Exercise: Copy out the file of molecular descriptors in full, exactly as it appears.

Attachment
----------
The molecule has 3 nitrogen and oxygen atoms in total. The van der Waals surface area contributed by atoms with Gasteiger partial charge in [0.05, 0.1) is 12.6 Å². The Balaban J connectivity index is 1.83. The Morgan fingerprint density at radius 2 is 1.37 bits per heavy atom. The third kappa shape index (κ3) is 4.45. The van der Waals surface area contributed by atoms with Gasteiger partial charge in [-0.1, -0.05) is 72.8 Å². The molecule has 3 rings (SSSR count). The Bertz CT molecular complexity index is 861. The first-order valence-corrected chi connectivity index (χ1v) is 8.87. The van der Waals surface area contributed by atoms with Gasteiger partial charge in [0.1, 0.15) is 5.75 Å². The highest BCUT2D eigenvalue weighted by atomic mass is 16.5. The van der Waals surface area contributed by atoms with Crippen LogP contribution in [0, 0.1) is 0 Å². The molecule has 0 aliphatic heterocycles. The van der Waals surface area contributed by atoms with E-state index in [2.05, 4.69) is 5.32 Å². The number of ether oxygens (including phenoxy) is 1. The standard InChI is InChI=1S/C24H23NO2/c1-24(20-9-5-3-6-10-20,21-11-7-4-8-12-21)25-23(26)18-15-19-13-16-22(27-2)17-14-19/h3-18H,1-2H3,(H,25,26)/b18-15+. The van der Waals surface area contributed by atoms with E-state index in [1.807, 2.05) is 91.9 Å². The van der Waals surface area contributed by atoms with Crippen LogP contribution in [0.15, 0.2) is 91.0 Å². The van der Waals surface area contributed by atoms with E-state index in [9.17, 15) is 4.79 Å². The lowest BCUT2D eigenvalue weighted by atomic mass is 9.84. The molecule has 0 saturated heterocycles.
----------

The molecule has 3 nitrogen and oxygen atoms in total. The van der Waals surface area contributed by atoms with Gasteiger partial charge in [0.05, 0.1) is 12.6 Å². The Balaban J connectivity index is 1.83. The Morgan fingerprint density at radius 2 is 1.37 bits per heavy atom. The third kappa shape index (κ3) is 4.45. The van der Waals surface area contributed by atoms with Gasteiger partial charge in [-0.1, -0.05) is 72.8 Å². The molecule has 3 rings (SSSR count). The Bertz CT molecular complexity index is 861. The first-order valence-corrected chi connectivity index (χ1v) is 8.87. The van der Waals surface area contributed by atoms with Gasteiger partial charge in [0.1, 0.15) is 5.75 Å². The highest BCUT2D eigenvalue weighted by atomic mass is 16.5. The van der Waals surface area contributed by atoms with Crippen LogP contribution in [0, 0.1) is 0 Å². The molecule has 0 aliphatic heterocycles. The van der Waals surface area contributed by atoms with E-state index in [2.05, 4.69) is 5.32 Å². The number of ether oxygens (including phenoxy) is 1. The standard InChI is InChI=1S/C24H23NO2/c1-24(20-9-5-3-6-10-20,21-11-7-4-8-12-21)25-23(26)18-15-19-13-16-22(27-2)17-14-19/h3-18H,1-2H3,(H,25,26)/b18-15+. The van der Waals surface area contributed by atoms with E-state index in [1.807, 2.05) is 91.9 Å². The van der Waals surface area contributed by atoms with Crippen LogP contribution in [0.15, 0.2) is 91.0 Å². The van der Waals surface area contributed by atoms with E-state index in [9.17, 15) is 4.79 Å². The lowest BCUT2D eigenvalue weighted by atomic mass is 9.84. The molecule has 0 saturated heterocycles.